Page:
Guns N’ Roses – London, Queen Elizabeth Olympic Park, London - 17 June 2017 Print E-mail
Written by Rich Hobson   
Sunday, 25 June 2017 05:00

Indisputably the most desired reunion in rock music history (excepting perhaps the Beatles), the reunion of three-fifths of the ‘Appetite For Destruction’ era Guns N’ Roses hasn’t come without its fair share of hype – and controversy. Whether you bemoan the lack of Izzy Stradlin’ and Steven Adler from the line-up, balk at the £100-a-pop ticket price or just think the band have left it far too long to finally bury the hatchet, it’s fair to say there were plenty of sceptics within the rock community. Nowhere near as many as fanatics though – the first date of the tour sold out in minutes (believe me, I know) and the second date - although not sold out – seemed to move like hotcakes. This tells us one very simple thing; the anticipation for this show is huge and people are very, very ready to embrace the return of one of the biggest and most legendary names in rock n roll.


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With The Stone Roses set-up over at Wembley Stadium and Stone Free Festival occupying the O2, it falls to London’s Queen Elizabeth Olympic Stadium to host Guns N’ Roses comeback for their first UK shows since Axl, Duff and Slash reunited. Slightly further out of town than the other two venues, this actually plays into the gig’s favour in a useful way as it almost entirely cuts out the heavy traffic one might expect deeper into the capital. Despite this, the drive to London is still somewhat hellish as the UK braces itself through a heatwave, the band playing on (at that point) the hottest day of the year.


While this might create the perfect atmosphere to hear the likes of ‘Paradise City’ or ‘Sweet Chile O Mine’, it doesn’t help much that the Olympic Stadium seems very ill-prepared to deal with 50,000+ thirsty and disgruntled Guns N’ Roses fans. A further strike to the atmosphere comes in the form of main support for the bill – cross-Atlantic Indie group The Kills. Support elsewhere around the globe has come from the likes of Mark Lanegan, Royal Blood, Lenny Kravitz, Wolfmother and The Cult (amongst many other dazzling notables from the rock and metal world), meaning the virtually unknown The Kills are up against the wall right from the off.


Lacking esteem in the wider rock community, the booking of The Kills seems to be another in a series of questionable decisions made for stadium rock shows (a notorious recent example coming from the decision to put US radio rockers Shinedown in support of British heavy metal legends Iron Maiden). There’s no ‘bang for your buck’ in the booking of a band that few GNR fans are likely to be aware of and the lack of media presence even leading up to the gig ensures that the line-up feels much less a Once In A Lifetime Gig as a cynical attempt to try and give a band a leg-up in the industry.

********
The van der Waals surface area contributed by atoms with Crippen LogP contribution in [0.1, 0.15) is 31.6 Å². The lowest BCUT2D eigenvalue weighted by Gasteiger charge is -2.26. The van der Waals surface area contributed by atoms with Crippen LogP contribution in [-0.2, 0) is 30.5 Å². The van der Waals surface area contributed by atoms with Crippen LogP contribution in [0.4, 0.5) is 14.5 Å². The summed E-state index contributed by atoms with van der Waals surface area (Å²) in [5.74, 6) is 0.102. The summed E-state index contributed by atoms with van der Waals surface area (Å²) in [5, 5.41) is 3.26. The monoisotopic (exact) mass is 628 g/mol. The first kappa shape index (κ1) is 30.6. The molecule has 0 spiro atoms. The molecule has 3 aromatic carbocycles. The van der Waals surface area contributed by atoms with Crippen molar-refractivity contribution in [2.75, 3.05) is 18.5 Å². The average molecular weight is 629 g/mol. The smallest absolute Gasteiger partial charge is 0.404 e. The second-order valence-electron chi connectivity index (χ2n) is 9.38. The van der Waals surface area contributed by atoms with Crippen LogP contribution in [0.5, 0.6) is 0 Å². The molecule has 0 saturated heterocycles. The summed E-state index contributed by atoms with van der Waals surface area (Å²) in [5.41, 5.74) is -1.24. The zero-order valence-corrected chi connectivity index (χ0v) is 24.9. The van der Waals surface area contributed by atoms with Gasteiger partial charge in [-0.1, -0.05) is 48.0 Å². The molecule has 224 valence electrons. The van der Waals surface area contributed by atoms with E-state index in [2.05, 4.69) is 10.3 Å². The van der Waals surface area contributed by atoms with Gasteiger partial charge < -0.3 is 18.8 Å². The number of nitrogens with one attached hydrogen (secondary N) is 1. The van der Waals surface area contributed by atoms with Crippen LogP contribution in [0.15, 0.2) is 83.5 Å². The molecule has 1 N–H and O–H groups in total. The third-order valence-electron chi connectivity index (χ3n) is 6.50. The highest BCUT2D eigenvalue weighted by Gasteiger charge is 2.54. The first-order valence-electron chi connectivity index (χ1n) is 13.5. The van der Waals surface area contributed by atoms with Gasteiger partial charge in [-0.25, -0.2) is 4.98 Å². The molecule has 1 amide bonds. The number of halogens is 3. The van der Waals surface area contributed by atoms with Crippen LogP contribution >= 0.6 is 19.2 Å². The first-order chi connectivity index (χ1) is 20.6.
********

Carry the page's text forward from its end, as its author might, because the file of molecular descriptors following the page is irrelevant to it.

Worse still is the fact that The Kills’ brand of *ahem* atmospheric indie rock most definitely does not translate well to an arena setting, let alone stadium. As such, the crowd seem overly bored by the display onstage, the band seeming overly incidental as they plod through an entirely ignorable setlist. Ducking out to grab a drink pre-show (it is Hot), we miss the band leaving the stage and stand with what feels like 80 per cent of the stadium in the wildly overcrowded outer areas trying to grab a drink. By the time anyone actually does grab a drink, GNR are already well on the way to starting the show, gunfire effects and build-up signalling the gig that everybody has been waiting for.


GNR overview

Photo courtesy of


Taking to the stage at the very prompt 7:45, immediately some preconceptions are utterly obliterated. While Axl Rose might have been demonized over the past decade for frequent onstage tardiness and a difficult, confrontational manner, tonight he comes out as the consummate rock n roll performance king, bouncing around the stage and striding with pride as he makes up for lost time. The band lunge in headfirst with ‘It’s so Easy’ and ‘Mr Brownstone’, giving the crowd a double-dose of Appetite that’s sure to get any rock fan’s stomach purring in pleasure.


Perhaps not as tight nor frenetic as they were in their heyday, the band still take big swings on-stage as they re-assert themselves as one of the most dominant musical forces on the planet. Rose’s singing is somewhat limited by the choice of opening songs, with McKagan acting as a much more vocal presence on the stage. Despite this, he rockets around like the last thirty years never happened, occupying every available space he can find while the band belt out the classics. Sadly, the stilted atmosphere in the venue means that the band don’t quite receive the rapturous reception that they might have hoped for, the crowd still piling in steadily through the first few songs.


There is a strong implication that much of this comes from a lack of adequate support, but there’s also something to be said for the asking price per ticket. When announced, Guns N’ Roses’ £100 ticket price (standard) seemed like an exuberant ask, but one that could be justified by the rare opportunity to see such a legendary band. Since then, fellow US rockers Red Hot Chilli Peppers, Metallica and even Eddie Vedder have all followed suit with near triple-digit ticket prices, suggesting a change in zeitgeist that isn’t likely to go away anytime soon.


So, while Guns N’ Roses most certainly are a hot ticket on the market, there is also a prevailing sense of ‘fuck you, impress me’ to the start of their show – an atmosphere that is likely to be prevalent in modern rock gigs. After all, for such a large price-tag, fans expect to be absolutely blown away – or at least see a well-stacked line-up that can compartmentalise the cost. Thus, the enjoyment that comes with the start of GNR’s set also comes with the niggling question of “but is it worth £100?”, a question that isn’t likely to be answered in the first five minutes of a show.